Responding to a Freedom of Information request by the publication, the Financial Conduct Authority (FCA) said it was currently eyeing 50 entities which it “suspected” were offering financial services without its permission.
While not quoting the response itself, the Telegraph referenced an accountant who suggested the continued downturn in cryptocurrency prices was indirectly pressuring on the FCA.
“The huge sums lost as a result of cryptocurrency prices falling this year will have triggered a rash of complaints to the FCA,” Moore Stephens partner Andrew Jacobs said, adding:
“Now that prices have collapsed, fraud is likely to be exposed, with greater pressure coming to bear on the FCA to ensure that this market can operate transparently and fairly.”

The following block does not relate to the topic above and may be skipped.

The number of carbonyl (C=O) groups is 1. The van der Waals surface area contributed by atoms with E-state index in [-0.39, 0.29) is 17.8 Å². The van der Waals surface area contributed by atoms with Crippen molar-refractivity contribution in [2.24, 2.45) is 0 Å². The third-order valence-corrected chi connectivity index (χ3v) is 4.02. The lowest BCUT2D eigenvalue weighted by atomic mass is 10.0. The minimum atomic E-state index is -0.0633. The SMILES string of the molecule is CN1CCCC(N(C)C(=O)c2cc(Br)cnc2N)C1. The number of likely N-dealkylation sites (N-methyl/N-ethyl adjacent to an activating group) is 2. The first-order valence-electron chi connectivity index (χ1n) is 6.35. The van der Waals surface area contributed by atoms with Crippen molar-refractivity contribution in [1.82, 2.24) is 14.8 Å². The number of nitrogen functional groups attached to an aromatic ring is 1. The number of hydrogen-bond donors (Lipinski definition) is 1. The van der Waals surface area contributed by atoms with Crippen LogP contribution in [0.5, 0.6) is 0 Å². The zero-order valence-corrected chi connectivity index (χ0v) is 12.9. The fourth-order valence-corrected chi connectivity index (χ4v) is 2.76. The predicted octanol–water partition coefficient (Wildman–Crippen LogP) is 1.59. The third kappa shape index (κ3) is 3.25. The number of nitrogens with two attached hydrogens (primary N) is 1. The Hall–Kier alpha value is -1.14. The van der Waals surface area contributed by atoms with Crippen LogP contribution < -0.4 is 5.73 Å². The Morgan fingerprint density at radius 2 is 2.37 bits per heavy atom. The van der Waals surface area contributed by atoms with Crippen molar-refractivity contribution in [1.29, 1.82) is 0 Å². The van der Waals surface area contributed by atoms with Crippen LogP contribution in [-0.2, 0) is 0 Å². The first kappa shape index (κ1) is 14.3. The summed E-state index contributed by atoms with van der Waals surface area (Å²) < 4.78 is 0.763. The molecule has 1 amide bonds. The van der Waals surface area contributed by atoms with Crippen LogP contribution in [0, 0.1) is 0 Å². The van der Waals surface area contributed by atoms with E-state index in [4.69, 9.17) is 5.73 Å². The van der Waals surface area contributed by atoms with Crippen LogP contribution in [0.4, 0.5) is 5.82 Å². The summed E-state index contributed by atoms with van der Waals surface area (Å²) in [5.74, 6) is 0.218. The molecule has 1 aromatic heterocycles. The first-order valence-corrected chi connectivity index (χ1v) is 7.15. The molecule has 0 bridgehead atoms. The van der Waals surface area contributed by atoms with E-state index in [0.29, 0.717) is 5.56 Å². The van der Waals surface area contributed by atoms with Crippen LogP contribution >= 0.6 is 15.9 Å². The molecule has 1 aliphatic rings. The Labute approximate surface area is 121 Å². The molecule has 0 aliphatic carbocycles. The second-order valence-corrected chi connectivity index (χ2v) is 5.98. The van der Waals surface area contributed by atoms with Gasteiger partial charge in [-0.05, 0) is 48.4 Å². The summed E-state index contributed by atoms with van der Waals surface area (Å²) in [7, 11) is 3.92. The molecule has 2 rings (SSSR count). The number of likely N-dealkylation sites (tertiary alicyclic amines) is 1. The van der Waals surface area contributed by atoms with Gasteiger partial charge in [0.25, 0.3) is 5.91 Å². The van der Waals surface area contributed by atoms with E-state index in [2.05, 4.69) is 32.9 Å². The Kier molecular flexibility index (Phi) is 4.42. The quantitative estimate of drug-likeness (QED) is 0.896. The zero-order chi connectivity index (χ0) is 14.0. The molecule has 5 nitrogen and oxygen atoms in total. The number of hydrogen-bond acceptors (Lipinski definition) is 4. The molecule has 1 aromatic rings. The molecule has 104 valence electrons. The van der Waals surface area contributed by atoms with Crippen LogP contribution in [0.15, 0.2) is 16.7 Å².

As Cointelegraph recently reported, the regulator has signaled its intention to adopt a heavy-handed approach to cryptocurrency as it appears in the financial services industry.
FCA executive director of strategy and competition Christopher Woolard said in a speech last week:
“We’re concerned that retail consumers are being sold complex, volatile and often leveraged derivatives products based on exchange tokens with underlying market integrity issues.”
The approach has already received scorn from some parties, who describe it as a “blunt instrument approach.”
However, the falling crypto prices has also eased the pressure on the U.K.’s financial regulator to introduce hasty new rules for the sector, Cointelegraph reported last week.